Also, check out this GX-100 celebration stream featuring Sasaki Isao, singer of Yamato, Gaiking, Getter Robo, and many other classic themes.

Before getting into the posts from the past month, I’d like to thank the following Patreon sponsors:

General:

Ko Ransom

Diogo Prado

Alex

Sue Hopkins fans:

Serxeid

Hato Kenjirou fans:

Elizabeth

Yajima Mirei fans:

Machi-Kurada

Blog highlights from June:

20th Century Boys: Pandemics, Conspiracies, and Cults of Personality

How the Urasawa Naoki manga is eerily more relevant than ever before.

BNA: Brand New Animal, Assimilationism, and the Myth of the Model Minority

This series from 2020 continues the trend of socially conscious furry anime.

Little Lady, Big Meals: Kozuma no Kobito no Kenshin Recipe

One of my favorite manga authors, the creator of Mogusa-san, has a new series!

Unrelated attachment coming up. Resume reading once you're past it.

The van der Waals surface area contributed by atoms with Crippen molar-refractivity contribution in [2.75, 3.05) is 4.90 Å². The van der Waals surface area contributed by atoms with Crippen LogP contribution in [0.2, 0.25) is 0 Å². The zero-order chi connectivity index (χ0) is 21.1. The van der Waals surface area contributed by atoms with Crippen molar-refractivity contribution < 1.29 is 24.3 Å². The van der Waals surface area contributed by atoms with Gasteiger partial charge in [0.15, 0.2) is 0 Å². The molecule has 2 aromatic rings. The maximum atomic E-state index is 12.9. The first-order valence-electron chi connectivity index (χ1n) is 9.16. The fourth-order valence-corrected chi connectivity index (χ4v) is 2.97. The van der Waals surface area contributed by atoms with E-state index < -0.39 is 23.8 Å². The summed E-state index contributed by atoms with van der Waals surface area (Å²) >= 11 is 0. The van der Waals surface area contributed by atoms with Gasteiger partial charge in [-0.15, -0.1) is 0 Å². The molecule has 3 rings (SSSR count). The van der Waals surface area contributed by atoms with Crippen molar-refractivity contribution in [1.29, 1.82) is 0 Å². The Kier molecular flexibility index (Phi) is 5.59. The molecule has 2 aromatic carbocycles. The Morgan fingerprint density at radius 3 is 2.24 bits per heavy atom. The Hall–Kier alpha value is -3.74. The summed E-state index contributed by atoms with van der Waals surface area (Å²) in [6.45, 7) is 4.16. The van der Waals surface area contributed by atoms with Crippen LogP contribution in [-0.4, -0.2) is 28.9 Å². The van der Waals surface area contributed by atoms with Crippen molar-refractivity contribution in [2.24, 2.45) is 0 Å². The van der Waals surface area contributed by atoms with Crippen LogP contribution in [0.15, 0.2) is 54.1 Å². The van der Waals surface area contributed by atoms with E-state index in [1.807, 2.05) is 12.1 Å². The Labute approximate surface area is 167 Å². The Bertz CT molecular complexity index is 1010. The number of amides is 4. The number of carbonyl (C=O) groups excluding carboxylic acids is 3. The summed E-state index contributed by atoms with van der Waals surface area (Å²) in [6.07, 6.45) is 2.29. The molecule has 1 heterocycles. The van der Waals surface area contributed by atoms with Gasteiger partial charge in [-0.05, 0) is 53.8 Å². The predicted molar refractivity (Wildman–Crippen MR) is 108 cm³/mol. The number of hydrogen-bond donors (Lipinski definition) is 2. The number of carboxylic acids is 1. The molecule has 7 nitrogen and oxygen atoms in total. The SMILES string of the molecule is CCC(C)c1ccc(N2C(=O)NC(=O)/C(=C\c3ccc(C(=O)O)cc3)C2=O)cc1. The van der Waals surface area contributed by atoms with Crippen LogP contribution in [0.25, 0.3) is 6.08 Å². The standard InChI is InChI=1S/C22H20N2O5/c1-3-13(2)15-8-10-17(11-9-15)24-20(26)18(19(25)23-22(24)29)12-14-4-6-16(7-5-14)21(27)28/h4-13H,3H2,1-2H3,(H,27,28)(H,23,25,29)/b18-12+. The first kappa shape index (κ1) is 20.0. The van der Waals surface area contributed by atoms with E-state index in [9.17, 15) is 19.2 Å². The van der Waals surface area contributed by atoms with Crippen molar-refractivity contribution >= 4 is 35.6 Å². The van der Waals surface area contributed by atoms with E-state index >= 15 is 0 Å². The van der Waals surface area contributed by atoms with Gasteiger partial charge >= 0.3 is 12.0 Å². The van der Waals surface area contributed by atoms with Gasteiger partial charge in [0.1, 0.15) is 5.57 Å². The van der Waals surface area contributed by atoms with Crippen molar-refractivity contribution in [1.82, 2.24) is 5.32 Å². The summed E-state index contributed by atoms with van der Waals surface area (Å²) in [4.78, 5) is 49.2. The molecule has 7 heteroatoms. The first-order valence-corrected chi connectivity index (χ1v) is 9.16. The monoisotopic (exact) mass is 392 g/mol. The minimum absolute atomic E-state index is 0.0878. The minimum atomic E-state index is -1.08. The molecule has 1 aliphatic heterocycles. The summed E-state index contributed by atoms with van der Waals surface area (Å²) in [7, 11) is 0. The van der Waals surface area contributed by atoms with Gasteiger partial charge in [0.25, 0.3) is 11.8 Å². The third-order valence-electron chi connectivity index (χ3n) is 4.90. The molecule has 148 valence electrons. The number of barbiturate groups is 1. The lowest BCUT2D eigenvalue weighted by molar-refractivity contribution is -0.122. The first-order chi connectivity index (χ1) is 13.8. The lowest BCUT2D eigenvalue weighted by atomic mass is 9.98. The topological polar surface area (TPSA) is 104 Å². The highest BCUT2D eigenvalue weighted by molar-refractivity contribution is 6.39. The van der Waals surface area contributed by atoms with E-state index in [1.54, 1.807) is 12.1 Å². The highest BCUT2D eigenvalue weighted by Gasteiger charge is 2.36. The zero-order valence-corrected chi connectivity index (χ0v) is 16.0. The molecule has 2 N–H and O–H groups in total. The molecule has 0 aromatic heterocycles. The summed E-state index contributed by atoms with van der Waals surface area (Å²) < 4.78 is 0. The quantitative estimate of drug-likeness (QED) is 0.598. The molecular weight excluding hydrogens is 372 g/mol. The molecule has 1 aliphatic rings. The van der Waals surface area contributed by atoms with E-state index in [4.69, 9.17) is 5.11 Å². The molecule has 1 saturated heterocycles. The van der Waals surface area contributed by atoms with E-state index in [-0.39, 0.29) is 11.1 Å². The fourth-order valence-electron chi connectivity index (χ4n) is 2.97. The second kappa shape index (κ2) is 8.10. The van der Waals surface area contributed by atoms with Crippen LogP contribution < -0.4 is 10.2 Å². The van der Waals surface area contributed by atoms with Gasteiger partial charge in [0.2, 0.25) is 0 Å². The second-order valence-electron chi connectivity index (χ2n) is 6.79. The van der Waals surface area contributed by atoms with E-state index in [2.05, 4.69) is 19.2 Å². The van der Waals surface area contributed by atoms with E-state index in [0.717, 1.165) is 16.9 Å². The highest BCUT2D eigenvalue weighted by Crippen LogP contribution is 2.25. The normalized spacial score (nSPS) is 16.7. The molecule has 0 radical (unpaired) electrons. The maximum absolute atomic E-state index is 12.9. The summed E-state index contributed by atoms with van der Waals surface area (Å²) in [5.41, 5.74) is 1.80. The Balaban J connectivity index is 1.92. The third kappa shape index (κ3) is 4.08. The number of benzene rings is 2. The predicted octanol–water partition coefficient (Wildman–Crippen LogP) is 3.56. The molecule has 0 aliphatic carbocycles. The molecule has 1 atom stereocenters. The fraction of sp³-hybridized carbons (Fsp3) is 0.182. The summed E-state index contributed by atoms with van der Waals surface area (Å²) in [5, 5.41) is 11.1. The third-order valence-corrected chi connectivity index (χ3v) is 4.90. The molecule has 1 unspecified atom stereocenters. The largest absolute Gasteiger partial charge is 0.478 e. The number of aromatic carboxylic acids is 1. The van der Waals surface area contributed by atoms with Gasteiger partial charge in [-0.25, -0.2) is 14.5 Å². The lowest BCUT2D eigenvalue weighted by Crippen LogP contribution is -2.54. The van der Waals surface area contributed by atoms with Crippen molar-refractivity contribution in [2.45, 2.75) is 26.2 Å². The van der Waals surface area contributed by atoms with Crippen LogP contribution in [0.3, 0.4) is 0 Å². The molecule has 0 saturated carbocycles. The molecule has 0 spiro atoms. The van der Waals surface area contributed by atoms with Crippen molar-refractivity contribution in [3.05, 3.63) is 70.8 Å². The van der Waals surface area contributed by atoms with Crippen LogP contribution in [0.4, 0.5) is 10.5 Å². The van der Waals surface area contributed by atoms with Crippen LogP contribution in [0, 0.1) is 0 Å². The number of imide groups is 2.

Hashikko Ensemble

Chapter 41 brings the Culture Festival tournament arc to a powerful finish, as well as some surprising insight into the Kimura family.

Kio Shimoku’s Twitter account through June featured a lot of insight into his older work.

Apartment 507

Pui Pui Molcar!

Closing

I mentioned last month that I am fully vaccinated, and it’s given me a new sense of security and freedom I didn’t have before. However, now we have a new COVID-19 variant, the Delta variant, wreaking devastation around the world. It’s also getting a foothold in the US, and I find myself nervous that I’m getting a little too complacent and worrying about trying to neitheo over- or undercompensate for the current situation. Having to balance the psychological happiness that comes from doing things again with some sense of normality with awareness that we are in no way close to getting out of this pandemic reminds me of all the conscious decisions I’ve had to make these past 18 months, and the toll it can take.

That being said, I plan on being at Otakon next month. I’ll be fully masked, and playing it as carefully as I can short of canceling. I hope it’s the right choice.

20th Century Boys: Pandemics, Conspiracies, and Cults of Personality

I never read 20th Century Boys until this year, but in some ways, I’m glad I waited this long.

Warning: SPOILERS

20th Century Boys in 2021